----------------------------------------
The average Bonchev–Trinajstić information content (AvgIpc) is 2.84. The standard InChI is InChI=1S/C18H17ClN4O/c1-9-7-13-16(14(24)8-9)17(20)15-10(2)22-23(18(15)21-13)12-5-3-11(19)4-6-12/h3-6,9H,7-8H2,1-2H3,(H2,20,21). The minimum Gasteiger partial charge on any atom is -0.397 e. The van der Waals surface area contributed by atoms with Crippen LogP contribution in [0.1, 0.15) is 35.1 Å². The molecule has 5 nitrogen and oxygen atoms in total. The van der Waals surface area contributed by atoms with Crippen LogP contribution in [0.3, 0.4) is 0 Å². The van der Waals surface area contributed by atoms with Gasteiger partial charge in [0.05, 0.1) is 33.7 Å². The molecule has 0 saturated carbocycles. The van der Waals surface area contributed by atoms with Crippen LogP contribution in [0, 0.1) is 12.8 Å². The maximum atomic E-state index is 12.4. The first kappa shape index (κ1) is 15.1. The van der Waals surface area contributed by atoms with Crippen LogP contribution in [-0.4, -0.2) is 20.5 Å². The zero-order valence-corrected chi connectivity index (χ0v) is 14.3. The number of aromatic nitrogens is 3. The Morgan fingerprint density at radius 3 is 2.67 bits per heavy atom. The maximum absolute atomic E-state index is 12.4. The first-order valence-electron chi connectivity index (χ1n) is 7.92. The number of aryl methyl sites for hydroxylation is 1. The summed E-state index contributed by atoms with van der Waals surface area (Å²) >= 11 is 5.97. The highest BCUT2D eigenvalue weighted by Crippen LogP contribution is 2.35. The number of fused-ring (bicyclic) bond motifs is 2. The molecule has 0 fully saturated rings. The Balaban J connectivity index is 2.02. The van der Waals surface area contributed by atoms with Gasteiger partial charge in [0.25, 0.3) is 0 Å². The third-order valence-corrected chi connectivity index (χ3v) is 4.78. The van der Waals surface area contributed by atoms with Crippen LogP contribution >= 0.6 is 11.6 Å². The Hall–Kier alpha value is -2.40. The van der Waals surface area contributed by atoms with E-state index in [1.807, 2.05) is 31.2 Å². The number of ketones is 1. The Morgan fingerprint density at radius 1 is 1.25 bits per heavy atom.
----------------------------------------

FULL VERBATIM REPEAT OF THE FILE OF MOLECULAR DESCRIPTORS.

The average Bonchev–Trinajstić information content (AvgIpc) is 2.84. The standard InChI is InChI=1S/C18H17ClN4O/c1-9-7-13-16(14(24)8-9)17(20)15-10(2)22-23(18(15)21-13)12-5-3-11(19)4-6-12/h3-6,9H,7-8H2,1-2H3,(H2,20,21). The minimum Gasteiger partial charge on any atom is -0.397 e. The van der Waals surface area contributed by atoms with Crippen LogP contribution in [0.1, 0.15) is 35.1 Å². The molecule has 5 nitrogen and oxygen atoms in total. The van der Waals surface area contributed by atoms with Crippen LogP contribution in [0.3, 0.4) is 0 Å². The van der Waals surface area contributed by atoms with Gasteiger partial charge in [0.05, 0.1) is 33.7 Å². The molecule has 0 saturated carbocycles. The van der Waals surface area contributed by atoms with Crippen LogP contribution in [0, 0.1) is 12.8 Å². The maximum atomic E-state index is 12.4. The first kappa shape index (κ1) is 15.1. The van der Waals surface area contributed by atoms with Crippen LogP contribution in [-0.4, -0.2) is 20.5 Å². The zero-order valence-corrected chi connectivity index (χ0v) is 14.3. The number of aromatic nitrogens is 3. The Morgan fingerprint density at radius 3 is 2.67 bits per heavy atom. The maximum absolute atomic E-state index is 12.4. The first-order valence-electron chi connectivity index (χ1n) is 7.92. The number of aryl methyl sites for hydroxylation is 1. The summed E-state index contributed by atoms with van der Waals surface area (Å²) >= 11 is 5.97. The highest BCUT2D eigenvalue weighted by Crippen LogP contribution is 2.35. The number of fused-ring (bicyclic) bond motifs is 2. The molecule has 0 fully saturated rings. The Balaban J connectivity index is 2.02. The van der Waals surface area contributed by atoms with Gasteiger partial charge in [0.25, 0.3) is 0 Å². The third-order valence-corrected chi connectivity index (χ3v) is 4.78. The van der Waals surface area contributed by atoms with Crippen LogP contribution >= 0.6 is 11.6 Å². The Hall–Kier alpha value is -2.40. The van der Waals surface area contributed by atoms with E-state index in [1.807, 2.05) is 31.2 Å². The number of ketones is 1. The Morgan fingerprint density at radius 1 is 1.25 bits per heavy atom.